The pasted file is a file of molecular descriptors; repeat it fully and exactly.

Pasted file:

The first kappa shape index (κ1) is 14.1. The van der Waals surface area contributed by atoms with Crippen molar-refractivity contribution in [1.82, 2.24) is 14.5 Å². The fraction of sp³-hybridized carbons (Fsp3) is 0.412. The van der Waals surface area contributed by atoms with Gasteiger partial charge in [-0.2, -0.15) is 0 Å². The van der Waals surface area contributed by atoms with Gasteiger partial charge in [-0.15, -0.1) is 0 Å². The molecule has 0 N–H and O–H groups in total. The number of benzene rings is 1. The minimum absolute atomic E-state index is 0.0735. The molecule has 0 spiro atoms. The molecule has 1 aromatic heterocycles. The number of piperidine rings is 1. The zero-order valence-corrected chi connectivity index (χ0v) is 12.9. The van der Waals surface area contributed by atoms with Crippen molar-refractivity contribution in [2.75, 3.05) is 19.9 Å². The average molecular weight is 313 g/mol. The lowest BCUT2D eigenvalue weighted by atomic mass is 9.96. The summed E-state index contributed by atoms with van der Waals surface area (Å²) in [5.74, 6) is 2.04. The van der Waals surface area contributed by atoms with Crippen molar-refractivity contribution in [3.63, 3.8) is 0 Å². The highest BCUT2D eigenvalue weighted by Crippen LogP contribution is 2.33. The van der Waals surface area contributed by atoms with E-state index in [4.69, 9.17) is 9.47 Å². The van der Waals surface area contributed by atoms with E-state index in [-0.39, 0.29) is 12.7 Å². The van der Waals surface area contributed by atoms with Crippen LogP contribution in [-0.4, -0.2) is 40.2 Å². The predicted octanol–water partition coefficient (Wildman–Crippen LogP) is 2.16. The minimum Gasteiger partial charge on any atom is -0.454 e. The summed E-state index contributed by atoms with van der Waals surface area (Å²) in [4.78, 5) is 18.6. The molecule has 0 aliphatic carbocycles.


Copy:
The first kappa shape index (κ1) is 14.1. The van der Waals surface area contributed by atoms with Crippen molar-refractivity contribution in [1.82, 2.24) is 14.5 Å². The fraction of sp³-hybridized carbons (Fsp3) is 0.412. The van der Waals surface area contributed by atoms with Gasteiger partial charge in [-0.2, -0.15) is 0 Å². The van der Waals surface area contributed by atoms with Gasteiger partial charge in [-0.15, -0.1) is 0 Å². The molecule has 0 N–H and O–H groups in total. The number of benzene rings is 1. The minimum absolute atomic E-state index is 0.0735. The molecule has 0 spiro atoms. The molecule has 1 aromatic heterocycles. The number of piperidine rings is 1. The zero-order valence-corrected chi connectivity index (χ0v) is 12.9. The van der Waals surface area contributed by atoms with Crippen molar-refractivity contribution in [2.75, 3.05) is 19.9 Å². The average molecular weight is 313 g/mol. The lowest BCUT2D eigenvalue weighted by atomic mass is 9.96. The summed E-state index contributed by atoms with van der Waals surface area (Å²) in [5.74, 6) is 2.04. The van der Waals surface area contributed by atoms with Crippen molar-refractivity contribution in [3.63, 3.8) is 0 Å². The highest BCUT2D eigenvalue weighted by Crippen LogP contribution is 2.33. The van der Waals surface area contributed by atoms with E-state index in [4.69, 9.17) is 9.47 Å². The van der Waals surface area contributed by atoms with E-state index in [-0.39, 0.29) is 12.7 Å². The van der Waals surface area contributed by atoms with Crippen LogP contribution in [-0.4, -0.2) is 40.2 Å². The predicted octanol–water partition coefficient (Wildman–Crippen LogP) is 2.16. The minimum Gasteiger partial charge on any atom is -0.454 e. The summed E-state index contributed by atoms with van der Waals surface area (Å²) in [4.78, 5) is 18.6. The molecule has 0 aliphatic carbocycles.